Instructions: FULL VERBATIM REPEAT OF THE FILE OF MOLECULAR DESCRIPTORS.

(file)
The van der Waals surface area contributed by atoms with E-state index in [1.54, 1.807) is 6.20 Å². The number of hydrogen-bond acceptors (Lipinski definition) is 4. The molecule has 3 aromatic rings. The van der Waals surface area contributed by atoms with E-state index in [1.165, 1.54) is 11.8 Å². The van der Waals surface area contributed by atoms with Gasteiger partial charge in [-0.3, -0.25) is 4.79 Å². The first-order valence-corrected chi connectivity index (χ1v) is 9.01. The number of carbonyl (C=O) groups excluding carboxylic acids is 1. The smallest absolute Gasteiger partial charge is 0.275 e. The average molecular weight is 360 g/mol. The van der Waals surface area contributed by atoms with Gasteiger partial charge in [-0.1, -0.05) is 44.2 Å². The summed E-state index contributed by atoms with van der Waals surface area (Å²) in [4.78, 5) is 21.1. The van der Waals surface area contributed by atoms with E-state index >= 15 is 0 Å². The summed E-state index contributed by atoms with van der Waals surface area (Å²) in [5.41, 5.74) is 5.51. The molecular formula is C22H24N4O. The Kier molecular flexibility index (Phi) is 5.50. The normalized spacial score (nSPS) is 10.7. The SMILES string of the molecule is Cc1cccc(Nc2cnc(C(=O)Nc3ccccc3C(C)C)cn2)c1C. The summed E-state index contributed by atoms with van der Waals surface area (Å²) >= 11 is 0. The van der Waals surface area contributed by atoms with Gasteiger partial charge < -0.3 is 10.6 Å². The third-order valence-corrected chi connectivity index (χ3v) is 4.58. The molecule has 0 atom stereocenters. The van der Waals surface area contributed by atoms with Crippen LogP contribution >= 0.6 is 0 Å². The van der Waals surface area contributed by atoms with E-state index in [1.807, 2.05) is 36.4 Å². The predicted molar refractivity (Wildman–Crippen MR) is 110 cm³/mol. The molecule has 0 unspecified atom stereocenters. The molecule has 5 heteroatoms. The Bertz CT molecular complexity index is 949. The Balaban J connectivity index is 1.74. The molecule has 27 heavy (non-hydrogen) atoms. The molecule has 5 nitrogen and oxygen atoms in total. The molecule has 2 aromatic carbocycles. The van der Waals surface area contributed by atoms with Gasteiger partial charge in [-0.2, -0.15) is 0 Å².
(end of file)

The van der Waals surface area contributed by atoms with E-state index in [1.54, 1.807) is 6.20 Å². The number of hydrogen-bond acceptors (Lipinski definition) is 4. The molecule has 3 aromatic rings. The van der Waals surface area contributed by atoms with E-state index in [1.165, 1.54) is 11.8 Å². The van der Waals surface area contributed by atoms with Gasteiger partial charge in [-0.3, -0.25) is 4.79 Å². The first-order valence-corrected chi connectivity index (χ1v) is 9.01. The number of carbonyl (C=O) groups excluding carboxylic acids is 1. The smallest absolute Gasteiger partial charge is 0.275 e. The average molecular weight is 360 g/mol. The van der Waals surface area contributed by atoms with Gasteiger partial charge in [-0.1, -0.05) is 44.2 Å². The summed E-state index contributed by atoms with van der Waals surface area (Å²) in [4.78, 5) is 21.1. The van der Waals surface area contributed by atoms with E-state index >= 15 is 0 Å². The summed E-state index contributed by atoms with van der Waals surface area (Å²) in [5.41, 5.74) is 5.51. The molecular formula is C22H24N4O. The Kier molecular flexibility index (Phi) is 5.50. The normalized spacial score (nSPS) is 10.7. The SMILES string of the molecule is Cc1cccc(Nc2cnc(C(=O)Nc3ccccc3C(C)C)cn2)c1C. The summed E-state index contributed by atoms with van der Waals surface area (Å²) >= 11 is 0. The van der Waals surface area contributed by atoms with Gasteiger partial charge < -0.3 is 10.6 Å². The third-order valence-corrected chi connectivity index (χ3v) is 4.58. The molecule has 0 atom stereocenters. The van der Waals surface area contributed by atoms with Crippen LogP contribution >= 0.6 is 0 Å². The van der Waals surface area contributed by atoms with E-state index in [1.807, 2.05) is 36.4 Å². The predicted molar refractivity (Wildman–Crippen MR) is 110 cm³/mol. The molecule has 0 unspecified atom stereocenters. The molecule has 5 heteroatoms. The Bertz CT molecular complexity index is 949. The Balaban J connectivity index is 1.74. The molecule has 27 heavy (non-hydrogen) atoms. The molecule has 5 nitrogen and oxygen atoms in total. The molecule has 2 aromatic carbocycles. The van der Waals surface area contributed by atoms with Gasteiger partial charge in [-0.2, -0.15) is 0 Å².